impact that causes structural failure and rapid decompression of the crew module, for example, would be critical. An impact that penetrates the primary structure and explosively ruptures an internal pressure vessel could also be critical. Impacts that penetrate the leading edge of a wing or the lower surfaces of the wing or the fuselage might not be immediately critical—or even detected—but the consequent thermal heating on reentry could have a “blow torch” effect inside the wing that causes loss of flight control or failure of the primary structure resulting in the loss of the vehicle. Major damage to the control surfaces or the hydraulic systems that operate them could result in critical failure during reentry, approach, and landing.
Lesser damage could be survivable but might have a significant impact on the cost and schedule of the shuttle program. For example, an impact on the leading edge of a wing that caused a small hole could result in heating of the wing’s inner structure during reentry that might not cause the wing to fail but would require that a substantial portion of the wing skin, ribs, and spars be replaced. The repair could take 18 to 24 months and could cost as much as $25 million to $40 million (Boeing Space Systems Division, 1997). In addition to the cost, prolonged repairs could have a ripple effect on operations and scheduled modifications of the remaining orbiter fleet, especially if the repairs must be done during ISS assembly.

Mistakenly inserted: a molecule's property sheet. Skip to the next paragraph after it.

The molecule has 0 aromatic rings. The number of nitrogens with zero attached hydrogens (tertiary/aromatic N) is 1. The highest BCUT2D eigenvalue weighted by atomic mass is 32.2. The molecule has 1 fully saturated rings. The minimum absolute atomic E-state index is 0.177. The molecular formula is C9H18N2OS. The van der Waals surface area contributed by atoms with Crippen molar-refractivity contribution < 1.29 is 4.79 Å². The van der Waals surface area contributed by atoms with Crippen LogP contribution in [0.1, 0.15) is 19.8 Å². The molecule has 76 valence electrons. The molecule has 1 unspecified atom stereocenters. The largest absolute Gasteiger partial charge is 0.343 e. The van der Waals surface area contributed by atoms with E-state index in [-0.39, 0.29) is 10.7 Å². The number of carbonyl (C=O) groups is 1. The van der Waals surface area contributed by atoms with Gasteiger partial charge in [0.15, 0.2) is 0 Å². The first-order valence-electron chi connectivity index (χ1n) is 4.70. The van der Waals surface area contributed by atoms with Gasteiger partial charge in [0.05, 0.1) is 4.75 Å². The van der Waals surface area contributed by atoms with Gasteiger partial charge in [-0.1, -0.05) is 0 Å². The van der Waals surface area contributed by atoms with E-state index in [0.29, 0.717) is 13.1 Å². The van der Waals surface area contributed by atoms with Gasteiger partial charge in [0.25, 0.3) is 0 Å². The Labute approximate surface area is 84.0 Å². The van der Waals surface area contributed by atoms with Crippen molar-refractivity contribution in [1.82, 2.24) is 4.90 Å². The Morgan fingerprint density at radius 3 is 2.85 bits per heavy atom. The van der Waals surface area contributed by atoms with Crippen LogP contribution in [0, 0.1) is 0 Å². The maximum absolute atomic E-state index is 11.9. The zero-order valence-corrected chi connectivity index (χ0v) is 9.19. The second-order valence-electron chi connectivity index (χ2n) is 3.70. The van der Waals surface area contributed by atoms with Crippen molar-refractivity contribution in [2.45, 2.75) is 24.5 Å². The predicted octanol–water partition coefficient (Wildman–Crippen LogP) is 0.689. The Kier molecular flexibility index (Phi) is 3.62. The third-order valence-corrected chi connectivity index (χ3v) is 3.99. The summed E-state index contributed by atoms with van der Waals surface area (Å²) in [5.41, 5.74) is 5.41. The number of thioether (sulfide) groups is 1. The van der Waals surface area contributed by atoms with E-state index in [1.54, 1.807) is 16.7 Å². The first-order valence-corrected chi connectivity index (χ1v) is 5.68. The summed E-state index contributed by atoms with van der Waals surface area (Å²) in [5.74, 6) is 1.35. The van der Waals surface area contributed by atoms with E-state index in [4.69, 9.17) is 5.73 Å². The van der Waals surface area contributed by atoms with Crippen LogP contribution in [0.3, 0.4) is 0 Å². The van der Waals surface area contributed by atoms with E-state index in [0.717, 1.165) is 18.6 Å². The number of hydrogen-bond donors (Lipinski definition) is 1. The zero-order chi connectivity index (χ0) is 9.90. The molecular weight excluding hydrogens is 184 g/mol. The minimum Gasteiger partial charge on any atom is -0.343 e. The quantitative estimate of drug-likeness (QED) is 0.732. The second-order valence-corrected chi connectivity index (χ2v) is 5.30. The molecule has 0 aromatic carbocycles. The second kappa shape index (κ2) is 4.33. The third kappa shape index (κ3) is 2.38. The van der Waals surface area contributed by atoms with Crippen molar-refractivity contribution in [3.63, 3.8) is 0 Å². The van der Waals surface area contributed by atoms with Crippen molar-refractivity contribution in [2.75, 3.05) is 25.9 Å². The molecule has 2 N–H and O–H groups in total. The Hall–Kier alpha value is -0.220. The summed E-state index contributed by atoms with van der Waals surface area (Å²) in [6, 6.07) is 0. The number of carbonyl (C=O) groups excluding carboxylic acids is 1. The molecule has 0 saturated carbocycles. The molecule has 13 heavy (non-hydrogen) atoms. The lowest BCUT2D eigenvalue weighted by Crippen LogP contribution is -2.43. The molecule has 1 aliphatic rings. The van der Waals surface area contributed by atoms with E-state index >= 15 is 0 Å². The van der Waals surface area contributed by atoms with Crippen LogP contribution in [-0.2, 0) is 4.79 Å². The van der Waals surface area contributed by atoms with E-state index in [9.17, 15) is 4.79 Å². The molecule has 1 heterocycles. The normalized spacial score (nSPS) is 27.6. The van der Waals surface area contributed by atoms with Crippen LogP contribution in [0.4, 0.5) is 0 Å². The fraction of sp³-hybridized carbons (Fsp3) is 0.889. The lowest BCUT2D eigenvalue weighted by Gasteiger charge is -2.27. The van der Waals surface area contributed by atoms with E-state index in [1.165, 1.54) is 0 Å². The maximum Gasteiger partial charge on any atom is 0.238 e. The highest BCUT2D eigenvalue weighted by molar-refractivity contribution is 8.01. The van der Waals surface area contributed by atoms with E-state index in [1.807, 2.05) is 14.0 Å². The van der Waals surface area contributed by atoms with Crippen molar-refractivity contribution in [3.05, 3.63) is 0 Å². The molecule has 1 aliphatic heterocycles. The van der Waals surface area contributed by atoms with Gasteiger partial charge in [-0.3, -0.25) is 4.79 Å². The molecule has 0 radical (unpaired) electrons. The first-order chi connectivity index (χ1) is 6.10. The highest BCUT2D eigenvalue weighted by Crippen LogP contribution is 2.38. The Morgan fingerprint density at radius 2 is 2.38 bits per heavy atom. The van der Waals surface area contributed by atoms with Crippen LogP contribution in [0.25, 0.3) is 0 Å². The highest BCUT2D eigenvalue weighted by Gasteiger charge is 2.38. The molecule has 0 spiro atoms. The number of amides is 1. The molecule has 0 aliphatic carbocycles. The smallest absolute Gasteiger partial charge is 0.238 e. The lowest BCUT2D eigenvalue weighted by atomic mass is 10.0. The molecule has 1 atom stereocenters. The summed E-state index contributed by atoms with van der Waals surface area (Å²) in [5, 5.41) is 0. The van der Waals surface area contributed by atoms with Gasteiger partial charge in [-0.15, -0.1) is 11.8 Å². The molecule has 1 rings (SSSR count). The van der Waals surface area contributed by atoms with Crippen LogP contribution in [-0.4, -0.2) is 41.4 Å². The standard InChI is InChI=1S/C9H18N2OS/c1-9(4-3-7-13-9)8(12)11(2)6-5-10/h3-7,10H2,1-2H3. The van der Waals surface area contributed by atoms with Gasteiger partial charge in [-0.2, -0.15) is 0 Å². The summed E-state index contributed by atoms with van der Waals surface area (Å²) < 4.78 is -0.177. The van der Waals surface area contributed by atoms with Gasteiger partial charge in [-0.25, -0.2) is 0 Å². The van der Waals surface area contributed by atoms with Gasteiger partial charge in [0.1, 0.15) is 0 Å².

Impacts of meteoroids and orbital debris could also cause a mission to be terminated early. An impact that penetrates a freon coolant line in the radiators on the payload bay doors, for example, would leave only one operational coolant loop. The remaining loop could perform satisfactorily under reduced power conditions, but, because of the absence of further redundancy in the coolant system, the shuttle flight rules require that the orbiter terminate its mission activities and make the earliest possible return to the primary landing site. A noncatastrophic penetration of a pressurized volume, such as the crew cabin or a Spacelab, would also probably result in early termination of the mission.
Damage from meteoroids and orbital debris impacts could also be costly to repair, even if it is not critical or mission-limiting. Orbiter external surfaces, for example, have experienced impacts from particles on every shuttle mission. Inspections of the windows after each flight have revealed pits that were caused by impacts in orbit. The outer thermal panes of the crew cabin windows have sustained one or more impact pits greater than 0.25 mm in diameter on most flights. Almost 300 pits were reported between 1981 and 1996, and 55 windows were replaced (NASA, 1997b). Windows are replaced based on the design stress conditions and the location and depth of pits.